Public-safety LTE users could be able to communicate without having to rely on network infrastructure in the future, if a study proposal to develop and incorporate direct-mode communications into the 4G technology is successful.

Currently, the LTE standard requires that all traffic be transmitted over the network and does not support packets being transmitted directly between users. Public-safety officials have noted this characteristic as a shortcoming in LTE technology, because first responders often need to communicate when network infrastructure has been damaged or is otherwise unavailable.

Initially submitted by Qualcomm in August, the study proposal is designed to address this technology “gap” in the LTE standard to make it more attractive for public-safety and social-networking applications, according to Andrew Thiessen, lead electrical engineer for the Institute of Telecommunications Sciences (ITS) and technology committee vice chairman for the National Public Safety Telecommunications Council (NPSTC).

“We’re just in the study-item proposal phase right now, but we fought hard to make sure that we could include public safety’s requirements,” Thiessen said. “It’s not clear that this is even possible, but I know some vendors have been working on this for some time.”

Although development of a direct-mode capability in LTE has been supported by several U.S. wireless carriers, opposition from a European carrier this summer caused the study proposal to be modified initially in a manner that would not support direct-mode capability unless the users were within network coverage. This change that would have made the proposal “basically useless to public safety,” so additional support was sought to get the off-network language put back into the study proposal, Thiessen said.

During a meeting last week in Japan, the study proposal was amended to allow public-safety personnel to use the prospective LTE direct-mode capability outside of network coverage, Thiessen said. One key reason for the change was a letter from the TETRA Association indicating that it is looking at broadband technologies for European first responders and would look at LTE more favorably if direct-mode capability is included in the standard, he said.

Having support from Europe not only is helpful to get the study proposal changed, but it also is an encouraging sign that LTE could be used by public-safety personnel outside the U.S, Thiessen said.

“What we wanted to see was a global market created for this capability that would bring down public safety’s cost and allow them to continue to ride on the innovation curve that’s going to exist in this commercial standard,” he said. “Our intent here was to see this turn into a commodity capability.”

With the study proposal approved formally in Japan last week, issue will be studied to determine the technical feasibility of meeting the requirement and then creating a work item to draft language that would be edited into a potential part of the LTE standard, Thiessen said.

“How long it’s going to take from an R&D perspective is unknown,” he said. “It all depends on how long it takes to get the requirements set up and who decides to bring forth proposals and solutions.”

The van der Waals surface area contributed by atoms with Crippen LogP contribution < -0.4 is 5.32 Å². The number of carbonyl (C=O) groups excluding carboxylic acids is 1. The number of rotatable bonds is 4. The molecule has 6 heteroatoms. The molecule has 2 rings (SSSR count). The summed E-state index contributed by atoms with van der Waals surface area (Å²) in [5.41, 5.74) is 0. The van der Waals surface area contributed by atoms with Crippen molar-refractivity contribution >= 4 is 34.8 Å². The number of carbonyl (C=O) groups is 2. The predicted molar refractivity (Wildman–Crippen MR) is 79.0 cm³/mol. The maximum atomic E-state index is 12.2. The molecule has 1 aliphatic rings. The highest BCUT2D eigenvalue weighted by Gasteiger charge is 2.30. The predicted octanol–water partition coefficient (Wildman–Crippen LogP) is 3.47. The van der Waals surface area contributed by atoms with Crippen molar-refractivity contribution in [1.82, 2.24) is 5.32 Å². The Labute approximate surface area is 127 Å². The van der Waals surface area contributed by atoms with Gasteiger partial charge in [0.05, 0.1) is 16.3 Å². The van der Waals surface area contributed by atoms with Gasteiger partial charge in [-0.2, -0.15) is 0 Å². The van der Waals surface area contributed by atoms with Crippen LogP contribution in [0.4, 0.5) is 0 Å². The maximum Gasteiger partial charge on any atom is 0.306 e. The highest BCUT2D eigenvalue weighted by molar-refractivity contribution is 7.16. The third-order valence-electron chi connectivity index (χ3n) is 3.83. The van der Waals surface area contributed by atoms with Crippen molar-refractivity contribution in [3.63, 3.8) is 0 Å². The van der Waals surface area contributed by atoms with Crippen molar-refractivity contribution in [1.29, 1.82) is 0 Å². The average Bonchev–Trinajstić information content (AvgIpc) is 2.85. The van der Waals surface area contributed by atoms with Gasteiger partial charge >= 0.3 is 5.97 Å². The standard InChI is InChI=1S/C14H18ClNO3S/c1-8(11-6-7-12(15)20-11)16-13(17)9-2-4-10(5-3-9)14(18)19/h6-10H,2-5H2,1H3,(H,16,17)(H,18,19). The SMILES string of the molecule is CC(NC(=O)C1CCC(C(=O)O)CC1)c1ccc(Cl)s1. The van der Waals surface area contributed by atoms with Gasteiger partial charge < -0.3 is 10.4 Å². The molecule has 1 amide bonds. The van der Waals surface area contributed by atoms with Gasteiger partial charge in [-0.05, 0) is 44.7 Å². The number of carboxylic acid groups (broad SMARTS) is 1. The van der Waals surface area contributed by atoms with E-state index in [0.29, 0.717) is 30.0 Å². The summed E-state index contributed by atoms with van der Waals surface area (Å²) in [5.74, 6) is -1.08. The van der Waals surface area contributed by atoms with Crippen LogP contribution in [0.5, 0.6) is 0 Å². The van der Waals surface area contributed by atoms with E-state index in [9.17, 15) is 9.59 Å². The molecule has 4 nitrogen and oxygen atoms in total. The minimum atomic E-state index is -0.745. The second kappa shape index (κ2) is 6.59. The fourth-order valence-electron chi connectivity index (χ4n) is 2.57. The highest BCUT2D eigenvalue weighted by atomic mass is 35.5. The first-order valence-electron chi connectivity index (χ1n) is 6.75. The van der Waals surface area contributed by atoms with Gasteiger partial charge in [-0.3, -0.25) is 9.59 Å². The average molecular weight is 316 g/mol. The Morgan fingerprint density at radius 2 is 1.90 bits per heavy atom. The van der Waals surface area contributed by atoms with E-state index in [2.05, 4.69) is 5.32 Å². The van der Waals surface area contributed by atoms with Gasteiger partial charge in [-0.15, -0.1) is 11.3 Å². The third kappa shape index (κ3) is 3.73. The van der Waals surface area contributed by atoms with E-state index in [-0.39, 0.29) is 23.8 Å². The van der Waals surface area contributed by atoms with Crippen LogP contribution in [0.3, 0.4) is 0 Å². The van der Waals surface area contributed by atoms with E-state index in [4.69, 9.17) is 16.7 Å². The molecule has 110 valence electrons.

Under the current language of the study proposal, any direct-mode communications for public safety that are off network — voice or data — would have to be transmitted over public-safety spectrum, but the exact frequencies have not been identified, Thiessen said. In addition, there could be some consideration to use alternatives such as airwaves in the TV white spaces.

One of the biggest technical challenges to establishing a direct-mode capability for public-safety LTE devices is that commercial LTE devices are designed to transmit using 250 milliwatts of power, while public-safety users are accustomed to using devices that leverage up to 5 watts of power, allowing LMR direct-mode communications to work over greater distances.

“Supposedly, vendors have figured out a way to increase the distance that this service might work with a lower-powered device,” Thiessen said. “Believe me, that is one of the things we’re concerned about.”

But the fact that a direct-mode study proposal is being a considered is somewhat surprising, because many commercial wireless analysts have indicated that the 3GPP standards body would prefer to concentrate on features desired by the commercial market than those targeted primarily for the much smaller public-safety market. Thiessen attributed the early movement of the direct-mode proposal to Qualcomm.

“We’re riding on the coattails of the fact that they wanted to introduce a study proposal for this for social networking,” he said. “It was just an incredibly opportune moment.”

Mobile wireless consultant Andrew Seybold said the fact that 3GPP is considering public-safety requirements is a “good thing” but expressed some concerns about the timing, noting that some officials may interpret the study proposal as a sign that mission-critical voice over broadband will be able to replace LMR voice in the near future.

“We’re already having a problem with some elected officials who don’t understand and are saying, ‘I don’t have to invest in my LMR systems anymore,’” Seybold said. “This could make that worse, which is doing a disservice to everyone.

“The bottom line is that we’re going to have to operate parallel networks [LMR and LTE systems] for a long time.”